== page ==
It was a sensational performance for the Filipino living legend, Manny Pacquiao, as he tattooed the first-ever loss on the otherwise unblemished record of the younger, bigger, stronger Keith Thurman last Sunday in Las Vegas. Many boxing pundits from all over the globe – me included – had feared a career-ending loss to Thurman. But no, the greatness that is Manny Pacquiao simply would not cooperate with Father Time and his oft-proven law. Yup, the one that proclaims that the young should prevail over the old; the one that says ‘out with the old, in with the new’; or even the scary one that goes ‘corrected copy, destroy all others’.
The Manny Pacquiao that showed up last Sunday was certainly impressive. He definitely looked younger, faster, hungrier, and was armed with a reinvigorated killer instinct. And this showed in the very first round when he nailed Thurman with a picture-perfect 1-2 combination leading to a spectacular knockdown. Right in the very first canto! More stunned than hurt, Thurman would come out of that round with more respect for Manny’s power and speed.
That knockdown was all that mattered. And it would set the tone for the rest of the evening. Having been bushwhacked in that fateful first round, Keith would lose precious momentum, giving Manny so much leeway in setting the pace for the rest of the fight. There would be intense drama in the frenetic dance of death between the two protagonists, but the pace would now be dictated by that freak knockdown that would haunt Keith for the rest of the evening.
Manny’s fight plan was just what I had hoped for. Dominate early. (That knockdown in the first round would be key.) Set the pace. Pick your battles. Play in-and-out, touch-and-go. Cruise through the middle rounds. Make sure there was enough gas left for the final stretch. Then finish strong. (Please read: Pacquiao – Thurman: Who You Got?)
Manny moved like the Pacman of old, with his dazzling speed, his uncanny angles, his blinding laterals. He was aggressive, he was at times relentless, he was cunning, he was oh-so exciting. The body shot he administered in the 11th round was another big surprise, as his past KOs have almost always been through powerful headshots with a sharpshooter’s lethal accuracy. This indeed was vintage Pacquiao… with a twist.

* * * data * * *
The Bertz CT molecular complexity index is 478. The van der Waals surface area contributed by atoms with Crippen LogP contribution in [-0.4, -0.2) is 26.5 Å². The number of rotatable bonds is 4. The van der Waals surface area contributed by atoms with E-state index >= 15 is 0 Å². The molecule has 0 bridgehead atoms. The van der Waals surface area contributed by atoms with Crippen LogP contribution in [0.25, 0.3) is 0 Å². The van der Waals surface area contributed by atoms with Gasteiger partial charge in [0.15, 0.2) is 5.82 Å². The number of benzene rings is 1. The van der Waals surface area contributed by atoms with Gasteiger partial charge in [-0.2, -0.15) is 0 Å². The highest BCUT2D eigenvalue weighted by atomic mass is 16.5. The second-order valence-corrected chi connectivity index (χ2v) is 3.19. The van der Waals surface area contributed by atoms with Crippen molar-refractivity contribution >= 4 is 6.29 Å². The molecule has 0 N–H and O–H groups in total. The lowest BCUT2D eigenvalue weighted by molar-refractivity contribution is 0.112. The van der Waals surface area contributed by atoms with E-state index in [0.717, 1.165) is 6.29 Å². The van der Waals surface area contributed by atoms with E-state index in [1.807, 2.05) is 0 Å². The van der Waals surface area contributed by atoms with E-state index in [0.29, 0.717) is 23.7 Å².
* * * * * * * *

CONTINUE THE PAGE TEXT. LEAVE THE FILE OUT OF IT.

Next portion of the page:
But Manny didn’t finish the fight unscathed either. Keith was by far the most worthy opponent Manny has ever had in the past few years. He was as big and strong as Antonio Margarito. And he dished out as much punishment as he himself absorbed. He had a strong showing in the middle rounds, as Manny eased up a bit, in a bid to preserve some stamina for the final rounds. But by and large, Manny had the fight under control.
Manny proved me wrong by showing up really prepared for this fight. Gone was the slow start which gave Jeff Horn the confidence to go toe-to-toe with him in that blunder in Australia. Gone too was the lack of focus, which mixed Senate duties with his fight training. Gone was the plodding, the occasional lack of timing, that tired feeling. Back was the old spring in the legs, the cat-like pounce, the Ali shuffle that mesmerized the crowd. This latest version of Manny definitely looked 10 years younger. And he was, once again, a beauty to behold.
To Manny, the Pambansang Kamao, the country’s pride and joy, the world’s only 8-division boxing titleholder and boxing world’s most eminent citizen today, mabuhay ka! Know that we all love you and root for you. Sometimes we worry for you, knowing how much pain you’ve suffered throughout your career just to give us something to cheer about. And we sometimes do think that perhaps it might be time for you to hang up your gloves for good. This is not to say that we do not care for you. Rather, it is precisely because we care that we want to express our concern over your future well-being.
Only you can determine when enough is enough, Manny. Until then, we pray for your continued success, and please do take care of your health.
For a closer look, just click on the pics.